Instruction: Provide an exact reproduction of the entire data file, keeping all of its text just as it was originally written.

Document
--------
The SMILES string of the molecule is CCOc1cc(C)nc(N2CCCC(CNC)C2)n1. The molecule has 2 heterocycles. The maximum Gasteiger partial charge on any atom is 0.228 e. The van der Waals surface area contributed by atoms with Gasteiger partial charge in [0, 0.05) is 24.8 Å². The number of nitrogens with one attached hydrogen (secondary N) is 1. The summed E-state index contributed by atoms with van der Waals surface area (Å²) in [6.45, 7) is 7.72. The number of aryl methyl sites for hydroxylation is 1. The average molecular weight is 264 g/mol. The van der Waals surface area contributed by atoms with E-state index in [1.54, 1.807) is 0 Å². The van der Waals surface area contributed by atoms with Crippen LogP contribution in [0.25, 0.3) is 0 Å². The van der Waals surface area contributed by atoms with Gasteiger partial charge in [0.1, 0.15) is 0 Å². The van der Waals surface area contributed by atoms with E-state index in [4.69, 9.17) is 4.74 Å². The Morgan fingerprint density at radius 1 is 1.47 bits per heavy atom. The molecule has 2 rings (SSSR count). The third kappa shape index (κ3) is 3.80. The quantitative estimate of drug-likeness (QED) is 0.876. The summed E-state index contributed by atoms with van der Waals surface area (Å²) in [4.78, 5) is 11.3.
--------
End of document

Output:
The SMILES string of the molecule is CCOc1cc(C)nc(N2CCCC(CNC)C2)n1. The molecule has 2 heterocycles. The maximum Gasteiger partial charge on any atom is 0.228 e. The van der Waals surface area contributed by atoms with Gasteiger partial charge in [0, 0.05) is 24.8 Å². The number of nitrogens with one attached hydrogen (secondary N) is 1. The summed E-state index contributed by atoms with van der Waals surface area (Å²) in [6.45, 7) is 7.72. The number of aryl methyl sites for hydroxylation is 1. The average molecular weight is 264 g/mol. The van der Waals surface area contributed by atoms with E-state index in [1.54, 1.807) is 0 Å². The van der Waals surface area contributed by atoms with Crippen LogP contribution in [0.25, 0.3) is 0 Å². The van der Waals surface area contributed by atoms with Gasteiger partial charge in [0.1, 0.15) is 0 Å². The van der Waals surface area contributed by atoms with E-state index in [4.69, 9.17) is 4.74 Å². The Morgan fingerprint density at radius 1 is 1.47 bits per heavy atom. The molecule has 2 rings (SSSR count). The third kappa shape index (κ3) is 3.80. The quantitative estimate of drug-likeness (QED) is 0.876. The summed E-state index contributed by atoms with van der Waals surface area (Å²) in [4.78, 5) is 11.3.